In which context are you working as an art educator?
Wiebke Trunk: I work within the confines of a university and as a freelancer. The starting point is my perspective as an artist.
Who are you working with?
WT: With colleagues, employees of cultural institutions, e.g. Institute for Foreign Relations, the Goethe Institute, municipal museums, schools etc.
What is your understanding of art education?
WT: For me this is both an opportunity and a possibility to “use” art. Or to be more precise: to encourage and incite people to combine perception and resistance. I think this manner of dealing with art education is a fundamentally political task.
What is the relationship (for you) between education and art?
WT: See the previous answer.
Why educate people about (contemporary) art?
WT: Because especially here there appear aspects of contemporary problems that could be seen differently and therefore it is possible to establish a critical distance in the “here and now.”
In what kind of relationship do you see the practice of curating and educating?
WT: A reform is long-overdue here. Seen against the background of establishing this distance, the hierarchical practice, that is nonetheless still taking place (especially at events like the documenta, the Venice Biennale etc.), is for me absurd and paradoxical.
Why is art education important for a museum or an institution?
WT: Because this is the only way that the crucial invitation can reach to a wide audience.
Where do we find the (institutional) spaces, in which we can have a discussion about our experiences of art?
WT: In some university spaces, in a few (German-speaking) museums, in private spaces, hopefully in several ateliers – unfortunately rarely in academic circles.
To what extent can art education and art mediation open up a new sphere of action?
WT: It can break open the still strongly regulated hegemonies and create approaches to which the audience, therefore all those who have the opportunity to visit an exhibition, has a basic right. This type of education is the basis of political education through the critical examination of cultural products and artifacts – this includes works of art (as a part of specified instruments for differentiation encoded in Western cultural practices).
When do you think art education is successful? When do you think art education is complicated?
WT: When the mediators are no longer needed and the pleasure in examining, discussing, thinking and (hopefully even once in a while) touching the works of art becomes more and more natural.
Is there a specific method or strategy you currently work with?
WT: I try to win the confidence and trust of my discussion partners and fight for free admission to exhibitions.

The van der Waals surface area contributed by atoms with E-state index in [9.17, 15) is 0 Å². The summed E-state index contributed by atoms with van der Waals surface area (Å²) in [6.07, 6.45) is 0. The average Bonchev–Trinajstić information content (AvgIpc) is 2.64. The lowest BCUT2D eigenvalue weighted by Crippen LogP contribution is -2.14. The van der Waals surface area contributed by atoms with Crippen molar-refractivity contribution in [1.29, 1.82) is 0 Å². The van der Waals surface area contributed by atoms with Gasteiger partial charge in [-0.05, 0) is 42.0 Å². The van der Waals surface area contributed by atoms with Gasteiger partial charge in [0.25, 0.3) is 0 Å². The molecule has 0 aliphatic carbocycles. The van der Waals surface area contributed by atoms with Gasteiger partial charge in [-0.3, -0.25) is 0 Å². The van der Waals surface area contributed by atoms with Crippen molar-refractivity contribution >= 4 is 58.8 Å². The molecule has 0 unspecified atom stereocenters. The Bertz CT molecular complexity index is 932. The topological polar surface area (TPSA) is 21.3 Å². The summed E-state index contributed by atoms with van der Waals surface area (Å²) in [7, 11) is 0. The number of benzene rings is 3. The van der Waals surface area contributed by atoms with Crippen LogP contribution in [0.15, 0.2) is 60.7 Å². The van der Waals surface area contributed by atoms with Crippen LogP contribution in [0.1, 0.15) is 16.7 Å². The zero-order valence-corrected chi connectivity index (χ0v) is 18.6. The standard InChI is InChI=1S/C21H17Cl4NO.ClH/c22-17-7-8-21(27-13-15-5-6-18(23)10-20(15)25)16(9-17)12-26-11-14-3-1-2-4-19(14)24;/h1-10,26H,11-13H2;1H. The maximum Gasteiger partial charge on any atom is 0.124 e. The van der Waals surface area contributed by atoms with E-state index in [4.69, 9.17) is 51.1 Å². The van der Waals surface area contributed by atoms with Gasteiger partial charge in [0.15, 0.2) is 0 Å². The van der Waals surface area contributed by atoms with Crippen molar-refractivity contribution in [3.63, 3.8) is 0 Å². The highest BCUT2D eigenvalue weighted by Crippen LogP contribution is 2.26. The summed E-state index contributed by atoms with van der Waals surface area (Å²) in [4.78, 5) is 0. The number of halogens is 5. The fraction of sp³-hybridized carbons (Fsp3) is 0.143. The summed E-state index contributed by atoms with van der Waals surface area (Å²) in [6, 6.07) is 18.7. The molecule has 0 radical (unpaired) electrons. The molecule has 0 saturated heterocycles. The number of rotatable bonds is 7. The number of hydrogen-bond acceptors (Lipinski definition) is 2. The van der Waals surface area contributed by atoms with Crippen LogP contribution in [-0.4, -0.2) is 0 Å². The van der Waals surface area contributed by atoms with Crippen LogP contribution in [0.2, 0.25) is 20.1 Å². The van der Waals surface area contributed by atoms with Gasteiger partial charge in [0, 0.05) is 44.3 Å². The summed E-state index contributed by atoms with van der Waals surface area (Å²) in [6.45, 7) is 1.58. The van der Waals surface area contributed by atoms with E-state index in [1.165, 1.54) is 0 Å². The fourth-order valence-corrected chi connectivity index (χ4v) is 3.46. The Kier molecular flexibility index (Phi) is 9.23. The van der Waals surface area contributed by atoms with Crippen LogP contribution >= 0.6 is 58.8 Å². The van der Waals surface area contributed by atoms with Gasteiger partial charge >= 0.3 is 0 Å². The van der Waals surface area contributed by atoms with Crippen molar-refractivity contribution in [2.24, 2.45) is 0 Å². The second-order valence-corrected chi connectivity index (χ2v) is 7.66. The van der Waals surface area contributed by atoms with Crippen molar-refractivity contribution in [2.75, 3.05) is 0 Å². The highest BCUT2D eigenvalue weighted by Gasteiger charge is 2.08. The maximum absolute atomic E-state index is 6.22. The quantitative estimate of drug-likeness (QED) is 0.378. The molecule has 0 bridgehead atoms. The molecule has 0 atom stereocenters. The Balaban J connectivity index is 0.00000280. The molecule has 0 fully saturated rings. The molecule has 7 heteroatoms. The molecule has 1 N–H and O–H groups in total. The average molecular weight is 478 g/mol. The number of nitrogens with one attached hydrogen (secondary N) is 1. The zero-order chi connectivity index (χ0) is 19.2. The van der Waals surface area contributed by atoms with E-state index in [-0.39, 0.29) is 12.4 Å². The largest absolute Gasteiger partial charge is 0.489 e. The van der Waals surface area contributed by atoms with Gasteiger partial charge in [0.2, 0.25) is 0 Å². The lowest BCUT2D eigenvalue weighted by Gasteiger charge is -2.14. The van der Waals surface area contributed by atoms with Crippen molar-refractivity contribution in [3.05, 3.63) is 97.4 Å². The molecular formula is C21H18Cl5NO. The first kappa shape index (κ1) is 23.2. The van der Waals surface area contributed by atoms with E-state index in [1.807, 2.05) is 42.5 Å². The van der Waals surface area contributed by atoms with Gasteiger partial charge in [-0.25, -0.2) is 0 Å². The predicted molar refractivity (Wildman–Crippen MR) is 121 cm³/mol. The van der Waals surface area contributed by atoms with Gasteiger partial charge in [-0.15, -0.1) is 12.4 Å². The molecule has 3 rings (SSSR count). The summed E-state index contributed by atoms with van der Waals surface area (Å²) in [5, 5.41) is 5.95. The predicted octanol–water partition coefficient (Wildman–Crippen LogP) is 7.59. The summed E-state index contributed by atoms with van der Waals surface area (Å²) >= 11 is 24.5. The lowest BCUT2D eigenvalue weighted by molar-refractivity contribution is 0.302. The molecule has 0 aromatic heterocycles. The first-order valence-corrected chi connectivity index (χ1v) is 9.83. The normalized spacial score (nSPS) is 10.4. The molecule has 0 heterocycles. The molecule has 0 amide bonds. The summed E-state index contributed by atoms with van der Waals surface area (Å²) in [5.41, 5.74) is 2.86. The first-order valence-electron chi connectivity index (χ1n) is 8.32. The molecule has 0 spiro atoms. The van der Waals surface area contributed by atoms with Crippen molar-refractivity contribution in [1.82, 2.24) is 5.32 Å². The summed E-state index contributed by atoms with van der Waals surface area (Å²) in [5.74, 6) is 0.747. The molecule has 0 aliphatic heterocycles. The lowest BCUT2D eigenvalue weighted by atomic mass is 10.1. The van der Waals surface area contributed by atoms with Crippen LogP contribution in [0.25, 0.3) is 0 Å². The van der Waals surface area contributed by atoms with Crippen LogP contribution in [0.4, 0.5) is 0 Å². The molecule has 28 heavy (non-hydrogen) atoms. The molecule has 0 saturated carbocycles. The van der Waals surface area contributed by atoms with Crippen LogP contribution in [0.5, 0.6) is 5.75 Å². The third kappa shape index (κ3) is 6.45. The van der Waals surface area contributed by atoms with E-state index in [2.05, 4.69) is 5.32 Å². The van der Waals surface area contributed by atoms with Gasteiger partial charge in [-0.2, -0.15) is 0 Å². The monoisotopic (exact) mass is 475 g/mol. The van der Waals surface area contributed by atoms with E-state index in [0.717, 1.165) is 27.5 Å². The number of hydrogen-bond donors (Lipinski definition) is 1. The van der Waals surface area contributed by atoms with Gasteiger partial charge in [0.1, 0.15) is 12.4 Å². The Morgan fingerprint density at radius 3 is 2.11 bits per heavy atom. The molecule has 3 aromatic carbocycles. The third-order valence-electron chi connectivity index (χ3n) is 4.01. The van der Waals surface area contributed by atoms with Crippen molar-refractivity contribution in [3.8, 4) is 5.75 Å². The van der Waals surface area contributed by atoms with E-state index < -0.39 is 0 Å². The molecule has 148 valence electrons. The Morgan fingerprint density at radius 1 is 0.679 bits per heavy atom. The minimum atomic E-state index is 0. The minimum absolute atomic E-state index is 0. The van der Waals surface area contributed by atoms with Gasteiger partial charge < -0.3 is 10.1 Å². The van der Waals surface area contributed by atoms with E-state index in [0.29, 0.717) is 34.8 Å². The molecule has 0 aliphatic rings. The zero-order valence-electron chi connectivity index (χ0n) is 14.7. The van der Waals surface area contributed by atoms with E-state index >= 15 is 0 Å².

What are you currently working on?
WT: On my dissertation (working title: “Regulated Approaches to Art in National Socialism in the so-called Art Reports) and free admission …
Which books and projects are important for your work and why?
WT: Silke Wenk, Hildegard Brenner, W.F. Haug etc. – because they dealt critically with National Socialist art policy as “social engeneering” (Brenner). Here are some book titles:
_Brenner, Hildegard: Die Kunstpolitik des Nationalsozialismus.Hamburg 1963.
_Haug, Wolfgang F.: Die Faschisierung des bürgerlichen Subjekts. Hamburg,Berlin 1987.
_Schmitz-Berning, Cornelia: Vokabular des Nationalsozialismus. Berlin, New York 2000.
_Wenk, Silke: Aufgerichtete weibliche Körper. Zur allegorischen Skulptur im deutschen Faschismus. In: Inszenierung der Macht. Ästhetische Faszination im Faschismus. Ausstellungskatalog. Berlin 1987.
Which questions would you like to ask an art educator?
WT: How can educators network better and how can the difficulties for everyone that arise from competition be overcome intelligently? How can we transform the reflection on our own work – especially the reflexion on forms of specific and exclusionary discourse – into an openness towards different mentalities and (simple) languages
How do you imagine the future of art education?
WT: Responsible, courageous and open.
since October 2014: Scientific Collaborator at the Carl-von-Ossietzky University Oldenburg, at the Institute for Art and Visual Culture: Art – Mediation – Education. September 2010 – May 2011: Stipend within the Research Program „Kultur und Außenpolitik“ (Culture and International Politics) for the study: „Voneinander lernen – Kunstvermittlung im Kontext kultureller Diversität“ (Learning from one another – Art Education in the Context of Cultural Diversity). Since 2008 Lecturer and representative at the Institute for Foreign Cultural Relations (ifa) in Stuttgart. Since 2003: Freelance work as art historian, art educator, curator, artist, lecturer, project leader, author. Since 2006: Dissertation project: “The communication of art in Germany in the Nazi era and its development before 1933 and after 1945” at the University of Oldenburg. 1989–1996 Universities of Würzburg and Stuttgart: philosophy and art history; M.A. degree (master’s thesis: “Altarpiece and video image-a comparison in terms of media aesthetics”). 1980–1986 Stuttgart State Academy of Art and Design: stage set and costume design. wiebketrunk.de
Image 1: Response to question 17): Wiebke Trunk. Visualization: Gila Kolb, 2015.
Image 2: Wiebke Trunk, photo: Nanna Lüth.
Published on January 28th, 2016.
Translation: Natascha Raue, Christopher Forlini
Interview: Gila Kolb